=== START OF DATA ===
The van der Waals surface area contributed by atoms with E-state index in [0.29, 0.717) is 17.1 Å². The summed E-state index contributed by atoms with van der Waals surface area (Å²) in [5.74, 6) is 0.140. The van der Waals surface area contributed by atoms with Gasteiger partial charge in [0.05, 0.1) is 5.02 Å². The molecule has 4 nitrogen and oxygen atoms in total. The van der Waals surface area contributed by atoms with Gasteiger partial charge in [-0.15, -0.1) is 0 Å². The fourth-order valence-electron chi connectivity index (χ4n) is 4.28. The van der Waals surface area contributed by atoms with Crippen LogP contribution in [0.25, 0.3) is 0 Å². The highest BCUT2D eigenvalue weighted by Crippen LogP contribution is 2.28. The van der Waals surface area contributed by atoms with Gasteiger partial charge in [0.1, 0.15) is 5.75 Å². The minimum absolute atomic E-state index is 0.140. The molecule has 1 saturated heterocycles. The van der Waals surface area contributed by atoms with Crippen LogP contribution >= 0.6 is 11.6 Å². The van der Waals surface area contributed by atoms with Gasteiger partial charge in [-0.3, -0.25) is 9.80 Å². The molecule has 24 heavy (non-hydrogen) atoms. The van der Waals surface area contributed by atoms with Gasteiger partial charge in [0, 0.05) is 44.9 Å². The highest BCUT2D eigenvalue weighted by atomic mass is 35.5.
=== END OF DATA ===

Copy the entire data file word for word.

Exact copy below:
The van der Waals surface area contributed by atoms with E-state index in [0.29, 0.717) is 17.1 Å². The summed E-state index contributed by atoms with van der Waals surface area (Å²) in [5.74, 6) is 0.140. The van der Waals surface area contributed by atoms with Gasteiger partial charge in [0.05, 0.1) is 5.02 Å². The molecule has 4 nitrogen and oxygen atoms in total. The van der Waals surface area contributed by atoms with Gasteiger partial charge in [-0.15, -0.1) is 0 Å². The fourth-order valence-electron chi connectivity index (χ4n) is 4.28. The van der Waals surface area contributed by atoms with Crippen LogP contribution in [0.25, 0.3) is 0 Å². The highest BCUT2D eigenvalue weighted by Crippen LogP contribution is 2.28. The van der Waals surface area contributed by atoms with Gasteiger partial charge in [0.1, 0.15) is 5.75 Å². The minimum absolute atomic E-state index is 0.140. The molecule has 1 saturated heterocycles. The van der Waals surface area contributed by atoms with Crippen LogP contribution >= 0.6 is 11.6 Å². The van der Waals surface area contributed by atoms with Gasteiger partial charge in [-0.3, -0.25) is 9.80 Å². The molecule has 24 heavy (non-hydrogen) atoms. The van der Waals surface area contributed by atoms with Gasteiger partial charge in [0, 0.05) is 44.9 Å². The highest BCUT2D eigenvalue weighted by atomic mass is 35.5.